If I ask you to estimate the value of your house, you might research listings and selling prices of comparable properties in your neighborhood or town. Given the current state of the housing market, you might be seriously dismayed over the value of your home compared, let's say, with what you had projected its value would be today three years ago; however, I doubt you would say, "I poured my heart and soul into that property, and, the market be damned, I expect to be compensated for it," or "I'm getting divorced, and I need to get enough money to pay my alimony." . . . keep reading
An Opening 'Like There's No Tomorrow': Enoteca of Ketchum, Idaho
To heck with Mayan myth, as a soft opening becomes an auspicious success for a Sun Valley restaurant. . . . keep reading
Built to Last: The Pub of Nashville, Tennessee
Nick Sanders prefers to open in mixed-use, master developments in groupings with three or four other independent and interesting restaurants. And he prefers to begin with an empty shell. . . . keep reading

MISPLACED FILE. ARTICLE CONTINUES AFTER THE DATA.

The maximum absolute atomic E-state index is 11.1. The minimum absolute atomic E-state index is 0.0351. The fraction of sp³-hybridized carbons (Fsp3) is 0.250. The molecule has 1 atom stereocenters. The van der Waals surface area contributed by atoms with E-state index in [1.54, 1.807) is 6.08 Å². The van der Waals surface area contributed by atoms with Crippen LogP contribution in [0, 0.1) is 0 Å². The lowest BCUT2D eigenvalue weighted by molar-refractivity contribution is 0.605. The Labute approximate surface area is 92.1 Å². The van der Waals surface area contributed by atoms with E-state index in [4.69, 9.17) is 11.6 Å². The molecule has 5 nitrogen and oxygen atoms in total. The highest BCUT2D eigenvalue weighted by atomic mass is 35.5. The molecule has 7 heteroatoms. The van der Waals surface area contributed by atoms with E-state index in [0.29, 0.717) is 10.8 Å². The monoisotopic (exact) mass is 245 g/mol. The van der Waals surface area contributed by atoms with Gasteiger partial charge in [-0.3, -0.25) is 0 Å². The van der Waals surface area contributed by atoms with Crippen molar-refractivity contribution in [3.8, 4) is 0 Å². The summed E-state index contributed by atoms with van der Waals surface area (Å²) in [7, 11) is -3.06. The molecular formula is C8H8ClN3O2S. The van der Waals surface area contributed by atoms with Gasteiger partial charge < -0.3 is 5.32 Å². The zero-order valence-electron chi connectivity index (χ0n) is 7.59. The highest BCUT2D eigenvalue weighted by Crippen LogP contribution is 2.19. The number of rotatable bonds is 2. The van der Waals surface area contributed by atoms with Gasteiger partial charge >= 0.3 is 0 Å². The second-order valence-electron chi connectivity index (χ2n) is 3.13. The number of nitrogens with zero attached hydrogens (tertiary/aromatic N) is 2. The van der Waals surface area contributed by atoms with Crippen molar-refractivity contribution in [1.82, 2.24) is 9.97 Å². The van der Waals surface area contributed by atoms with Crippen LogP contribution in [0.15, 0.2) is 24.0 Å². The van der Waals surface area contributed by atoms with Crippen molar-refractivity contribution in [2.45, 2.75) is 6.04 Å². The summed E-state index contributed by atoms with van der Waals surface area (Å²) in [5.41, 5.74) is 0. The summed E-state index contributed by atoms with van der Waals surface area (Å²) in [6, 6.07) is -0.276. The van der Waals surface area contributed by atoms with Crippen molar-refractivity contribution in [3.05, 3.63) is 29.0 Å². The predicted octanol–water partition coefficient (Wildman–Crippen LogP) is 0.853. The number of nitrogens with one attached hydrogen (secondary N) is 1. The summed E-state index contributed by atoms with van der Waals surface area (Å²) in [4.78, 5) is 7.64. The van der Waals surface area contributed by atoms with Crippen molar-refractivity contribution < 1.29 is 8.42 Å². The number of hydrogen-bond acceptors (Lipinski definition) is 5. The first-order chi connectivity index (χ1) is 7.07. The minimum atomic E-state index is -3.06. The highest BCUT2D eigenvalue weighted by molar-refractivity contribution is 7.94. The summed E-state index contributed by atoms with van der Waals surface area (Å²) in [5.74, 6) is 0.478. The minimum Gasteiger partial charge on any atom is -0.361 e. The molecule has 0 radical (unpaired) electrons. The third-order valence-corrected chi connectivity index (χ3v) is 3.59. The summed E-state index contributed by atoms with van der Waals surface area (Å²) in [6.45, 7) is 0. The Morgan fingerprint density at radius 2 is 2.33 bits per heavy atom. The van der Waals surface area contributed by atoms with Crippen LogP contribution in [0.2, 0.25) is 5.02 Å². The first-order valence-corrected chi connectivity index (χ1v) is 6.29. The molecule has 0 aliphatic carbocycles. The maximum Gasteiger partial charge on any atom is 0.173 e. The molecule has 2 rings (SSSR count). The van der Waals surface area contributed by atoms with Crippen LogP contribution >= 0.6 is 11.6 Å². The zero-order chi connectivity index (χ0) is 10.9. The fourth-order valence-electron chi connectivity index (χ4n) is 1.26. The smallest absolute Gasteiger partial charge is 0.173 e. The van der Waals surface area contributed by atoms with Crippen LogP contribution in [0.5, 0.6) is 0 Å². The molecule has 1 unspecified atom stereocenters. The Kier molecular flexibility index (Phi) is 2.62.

Restaurant Startup & Growth Editorial Index 2004 to Present
2004 February The Elements of a Successful Lineup Considerations for . . . keep reading
Should You Pre-Screen Employees?
A RestaurantOwner.com member shared how one of his cashiers took advantage of a guest who left his credit card behind. . . . keep reading
Teach Fastidious Hand Washing
Training your staff to frequently and correctly wash their hands is one of the simplest things you can do to insure good sanitation in your kitchen. First, do your job as a manager by always having hand soap and paper towels available at each hand sink, and insuring that each hand sink is supplied with ample hot water. . . . keep reading
Don't Get Defensive
This should be Rule #1 when faced with a complaining, disgruntled customer. . . . keep reading
Profit Tips: Ideas on Handling All Those Requests for Donations & Other Freebies
If your restaurant is like most, you get a steady stream of requests from non-profits, churches, schools, local sports teams and other community groups for donations, sponsorships and other freebies. . . . keep reading
A True Value Meal: Genova's To Go
There is price and then there is value. If you treat your menu like a price list, you are inviting guests to think of price first. The fact is, only the major chains can compete on price, and even they depend on building ticket averages with add-ons and upselling. If you are serving good stuff in your restaurant, you need to leverage your menu to build the perception of value for your items. . . . keep reading